Still, however much a cop may seem to be following the order of the day read to him every morning about being courteous to everybody, his behavior with a crowd will really depend as it always has on how many of his own he can muster, and how fast. For his Mayor, Sam Yorty, is a great believer in the virtues of Overwhelming Force as a solution to racial difficulties. This approach has not gained much favor in Watts. In fact, the Mayor of Los Angeles appears to many Negroes to be the very incarnation of the little man: looking out for no one but himself, speaking always out of expediency, and never, never to be trusted.
The Economic and Youth Opportunities Agency (E.Y.O.A.) is a joint city-county "umbrella agency" (the state used to be represented, but has dropped out) for many projects scattered around the poorer parts of L.A., and seems to be Sam Yorty's native element, if not indeed the flower of his consciousness. Bizarre, confused, ever in flux, strangely ineffective, E.Y.O.A. hardly sees a day go by without somebody resigning, or being fired, or making an accusation, or answering one -- all of it confirming the Watts Negroes' already sad estimate of the little man. The Negro attitude toward E.Y.O.A. is one of clear mistrust, though degrees of suspicion vary, form the housewife wanting only to be left in peace and quiet, who hoped that maybe The Man is lying less than usual this time, to the young, active disciple of Malcolm X who dismisses it all with a contemptuous shrug.
"But why?" asked one white lady volunteer. "There are so many agencies now that you can go to, that can help you, if you'll only file your complaint."
"They don't help you." This particular kid had been put down trying to get a job with one of the larger defense contractors.
"Maybe not before. But it's different now."
"Now," the kid sighed, "now. See people been hearing that 'now' for a long time, and I'm just tired of The Man telling you, 'Now it's OK, now we mean what we say.'"
In Watts, apparently, where no one can afford the luxury of illusion, there is little reason to believe that now will be any different, any better than last time.
It is perhaps a measure of the people's indifference that only 2 per cent of the poor in Los Angeles turned out to elect representatives to the E.Y.O.A. "poverty board." For a hopeless minority on the board (7 out or 23), nobody saw much point in voting.
Meantime, the outposts of the establishment drowse in the bright summery smog: secretaries chat the afternoons plaintively away about machines that will not accept the cards they have punched for them; white volunteers sit filing, doodling, talking on the phones, doing any kind of busy-work, wondering where the "clients" are; inspirational mottoes like SMILE decorate the beaverboard office walls along with flow charts to illustrate the proper disposition of "cases," and with clippings from the slick magazines about "What Is Emotional Maturity?"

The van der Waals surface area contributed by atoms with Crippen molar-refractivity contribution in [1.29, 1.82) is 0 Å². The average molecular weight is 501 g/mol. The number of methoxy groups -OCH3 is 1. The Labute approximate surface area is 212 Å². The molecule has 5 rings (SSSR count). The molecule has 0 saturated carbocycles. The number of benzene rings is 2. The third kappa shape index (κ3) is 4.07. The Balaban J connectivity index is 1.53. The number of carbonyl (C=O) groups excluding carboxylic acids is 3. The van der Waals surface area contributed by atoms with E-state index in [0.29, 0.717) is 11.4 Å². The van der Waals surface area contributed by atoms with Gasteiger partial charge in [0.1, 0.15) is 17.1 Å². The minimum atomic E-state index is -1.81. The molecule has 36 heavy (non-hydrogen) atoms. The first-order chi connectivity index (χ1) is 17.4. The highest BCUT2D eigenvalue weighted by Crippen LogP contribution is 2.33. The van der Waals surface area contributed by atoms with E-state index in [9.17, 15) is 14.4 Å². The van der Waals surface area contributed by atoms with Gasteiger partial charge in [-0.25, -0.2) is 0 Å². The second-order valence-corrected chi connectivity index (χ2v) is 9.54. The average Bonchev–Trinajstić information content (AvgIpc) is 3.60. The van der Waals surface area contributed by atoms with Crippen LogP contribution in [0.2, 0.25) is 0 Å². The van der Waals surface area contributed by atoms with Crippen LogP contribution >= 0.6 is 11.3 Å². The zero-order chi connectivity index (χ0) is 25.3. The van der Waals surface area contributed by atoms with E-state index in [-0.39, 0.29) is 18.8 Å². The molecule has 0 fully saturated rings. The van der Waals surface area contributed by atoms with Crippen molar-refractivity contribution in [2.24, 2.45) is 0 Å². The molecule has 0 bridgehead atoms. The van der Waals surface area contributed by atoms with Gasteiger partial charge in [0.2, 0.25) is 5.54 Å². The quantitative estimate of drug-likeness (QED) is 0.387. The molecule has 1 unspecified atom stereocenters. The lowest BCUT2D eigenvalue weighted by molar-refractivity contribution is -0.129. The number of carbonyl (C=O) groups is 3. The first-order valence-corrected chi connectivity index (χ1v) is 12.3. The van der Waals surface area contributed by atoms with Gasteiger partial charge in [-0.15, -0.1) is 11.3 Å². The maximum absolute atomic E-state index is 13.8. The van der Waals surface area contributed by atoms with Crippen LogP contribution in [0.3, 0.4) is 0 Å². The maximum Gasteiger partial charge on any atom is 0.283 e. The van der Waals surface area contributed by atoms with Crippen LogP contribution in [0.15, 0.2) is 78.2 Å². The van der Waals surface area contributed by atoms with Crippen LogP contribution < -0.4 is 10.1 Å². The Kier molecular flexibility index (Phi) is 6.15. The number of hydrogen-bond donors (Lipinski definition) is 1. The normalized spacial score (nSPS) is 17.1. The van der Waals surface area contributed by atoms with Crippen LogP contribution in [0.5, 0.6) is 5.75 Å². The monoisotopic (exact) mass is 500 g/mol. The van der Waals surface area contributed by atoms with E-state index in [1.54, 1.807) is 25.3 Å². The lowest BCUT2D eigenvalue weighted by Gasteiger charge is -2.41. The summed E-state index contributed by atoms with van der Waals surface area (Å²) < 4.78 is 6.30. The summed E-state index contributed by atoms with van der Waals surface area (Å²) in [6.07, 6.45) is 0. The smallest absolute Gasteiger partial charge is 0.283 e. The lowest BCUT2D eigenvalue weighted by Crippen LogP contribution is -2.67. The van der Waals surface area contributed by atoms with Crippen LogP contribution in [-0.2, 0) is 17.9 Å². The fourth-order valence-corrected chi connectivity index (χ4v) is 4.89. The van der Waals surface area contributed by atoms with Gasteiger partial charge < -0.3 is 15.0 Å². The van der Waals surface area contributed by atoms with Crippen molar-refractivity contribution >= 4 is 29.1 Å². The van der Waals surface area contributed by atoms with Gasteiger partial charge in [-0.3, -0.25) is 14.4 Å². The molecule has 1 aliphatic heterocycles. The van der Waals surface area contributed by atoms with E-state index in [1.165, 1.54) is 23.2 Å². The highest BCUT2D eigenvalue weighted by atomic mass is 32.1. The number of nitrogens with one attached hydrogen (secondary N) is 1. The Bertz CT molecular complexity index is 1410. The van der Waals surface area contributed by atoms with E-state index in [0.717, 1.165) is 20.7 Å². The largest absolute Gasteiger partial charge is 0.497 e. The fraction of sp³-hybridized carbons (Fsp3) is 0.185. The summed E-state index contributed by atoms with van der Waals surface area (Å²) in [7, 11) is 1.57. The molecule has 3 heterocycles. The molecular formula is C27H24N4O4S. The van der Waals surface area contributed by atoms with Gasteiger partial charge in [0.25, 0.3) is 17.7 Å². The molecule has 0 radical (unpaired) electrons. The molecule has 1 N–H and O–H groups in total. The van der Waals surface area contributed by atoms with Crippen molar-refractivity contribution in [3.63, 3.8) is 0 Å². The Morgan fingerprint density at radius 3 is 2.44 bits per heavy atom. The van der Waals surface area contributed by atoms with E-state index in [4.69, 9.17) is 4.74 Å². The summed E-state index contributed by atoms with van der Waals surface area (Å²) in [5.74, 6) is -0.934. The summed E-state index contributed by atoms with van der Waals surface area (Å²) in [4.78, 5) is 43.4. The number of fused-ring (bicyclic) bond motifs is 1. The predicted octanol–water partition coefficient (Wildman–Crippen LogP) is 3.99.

Items like smiling and Emotional Maturity are in fact very big with the well-adjusted, middle-class professionals, Negro and white, who man the mimeographs and computers of the poverty war here. Gladly, they seem to be smiling themselves out of any meaningful communication with their poor. Besides a 19th-century faith that tried and true approaches -- sound counseling, good intentions, perhaps even compassion -- will set Watts straight, they are also burdened with the personal attitudes they bring to work with them. Their reflexes -- especially about conformity, about failure, about violence-- are predictable.
"We had a hell of a time with this one girl," a Youth Training and Employment Project counselor recalls. "You should have seen those hairdos of hers -- piled all the way up to here. And the screwy outfits she'd come in with, you just wouldn't believe. We had to take her aside and explain to her that employers just don't go for that sort of thing. That she'd be up against a lot of very smooth-looking chicks, heels and stockings, conservative hair and clothes. We finally got her to come around."
The same goes for boys who like to wear Malcolm hats, or Afro haircuts. The idea the counselors push evidently is to look as much as possible like a white applicant. Which is to say, like a Negro job counselor or social worker. This has not been received with much enthusiasm among the kids it is designed to help out, and is one reason business is slow around the various projects.
There is a similar difficulty among the warriors about failure. They are in a socio-economic bag, along with the vast majority of white Angelenos, who seem more terrified of failure than of death. It is difficult to see where any of them have experienced significant defeat, or loss. If they have, it seems to have been long rationalized away as something else.
You are likely to hear from them wisdom on the order of: "Life has a way of surprising us, simply as a function of time. Even if all you do is stand on the street corner and wait." Watts is full of street corners where people stand, as they have been, some of them, for 20 or 30 years, without Surprise One ever having come along. Yet the poverty warriors must believe in this form of semimiracle, because their world and their scene cannot accept the possibility that there may be, after all, no surprise. But it is something Watts has always known.